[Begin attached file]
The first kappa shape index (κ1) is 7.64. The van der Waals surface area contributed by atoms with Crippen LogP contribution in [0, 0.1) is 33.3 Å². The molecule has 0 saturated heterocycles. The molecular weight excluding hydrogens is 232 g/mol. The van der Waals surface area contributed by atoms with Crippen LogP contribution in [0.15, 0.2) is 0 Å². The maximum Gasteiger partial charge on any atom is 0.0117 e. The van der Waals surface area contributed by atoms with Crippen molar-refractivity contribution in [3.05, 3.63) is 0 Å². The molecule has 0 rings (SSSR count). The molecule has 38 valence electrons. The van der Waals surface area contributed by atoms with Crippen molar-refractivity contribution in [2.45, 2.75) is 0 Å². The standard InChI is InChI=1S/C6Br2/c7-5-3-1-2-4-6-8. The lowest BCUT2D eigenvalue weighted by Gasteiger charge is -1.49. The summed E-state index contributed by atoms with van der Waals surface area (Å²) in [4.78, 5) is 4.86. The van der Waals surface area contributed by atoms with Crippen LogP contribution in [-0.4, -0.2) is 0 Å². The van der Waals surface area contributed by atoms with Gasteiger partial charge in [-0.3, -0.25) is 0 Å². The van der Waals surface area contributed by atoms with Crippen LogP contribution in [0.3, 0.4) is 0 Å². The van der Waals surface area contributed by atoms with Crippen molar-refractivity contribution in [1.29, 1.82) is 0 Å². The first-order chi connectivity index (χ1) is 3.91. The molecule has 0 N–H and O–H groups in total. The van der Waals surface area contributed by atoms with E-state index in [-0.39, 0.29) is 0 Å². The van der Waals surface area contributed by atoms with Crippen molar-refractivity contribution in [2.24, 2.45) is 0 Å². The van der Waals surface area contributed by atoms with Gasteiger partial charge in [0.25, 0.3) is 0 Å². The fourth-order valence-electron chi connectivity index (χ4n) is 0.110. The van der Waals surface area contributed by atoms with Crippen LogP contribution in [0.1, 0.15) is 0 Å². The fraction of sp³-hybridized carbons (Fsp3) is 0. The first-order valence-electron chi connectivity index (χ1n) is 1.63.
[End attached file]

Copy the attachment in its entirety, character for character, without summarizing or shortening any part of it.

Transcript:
The first kappa shape index (κ1) is 7.64. The van der Waals surface area contributed by atoms with Crippen LogP contribution in [0, 0.1) is 33.3 Å². The molecule has 0 saturated heterocycles. The molecular weight excluding hydrogens is 232 g/mol. The van der Waals surface area contributed by atoms with Crippen LogP contribution in [0.15, 0.2) is 0 Å². The maximum Gasteiger partial charge on any atom is 0.0117 e. The van der Waals surface area contributed by atoms with Crippen molar-refractivity contribution in [3.05, 3.63) is 0 Å². The molecule has 0 rings (SSSR count). The molecule has 38 valence electrons. The van der Waals surface area contributed by atoms with Crippen molar-refractivity contribution in [2.45, 2.75) is 0 Å². The standard InChI is InChI=1S/C6Br2/c7-5-3-1-2-4-6-8. The lowest BCUT2D eigenvalue weighted by Gasteiger charge is -1.49. The summed E-state index contributed by atoms with van der Waals surface area (Å²) in [4.78, 5) is 4.86. The van der Waals surface area contributed by atoms with Crippen LogP contribution in [-0.4, -0.2) is 0 Å². The van der Waals surface area contributed by atoms with Gasteiger partial charge in [-0.3, -0.25) is 0 Å². The van der Waals surface area contributed by atoms with Crippen LogP contribution in [0.3, 0.4) is 0 Å². The van der Waals surface area contributed by atoms with Crippen molar-refractivity contribution in [1.29, 1.82) is 0 Å². The first-order chi connectivity index (χ1) is 3.91. The molecule has 0 N–H and O–H groups in total. The van der Waals surface area contributed by atoms with E-state index in [-0.39, 0.29) is 0 Å². The van der Waals surface area contributed by atoms with Crippen molar-refractivity contribution in [2.24, 2.45) is 0 Å². The van der Waals surface area contributed by atoms with Gasteiger partial charge in [0.25, 0.3) is 0 Å². The fourth-order valence-electron chi connectivity index (χ4n) is 0.110. The van der Waals surface area contributed by atoms with Crippen LogP contribution in [0.1, 0.15) is 0 Å². The fraction of sp³-hybridized carbons (Fsp3) is 0. The first-order valence-electron chi connectivity index (χ1n) is 1.63.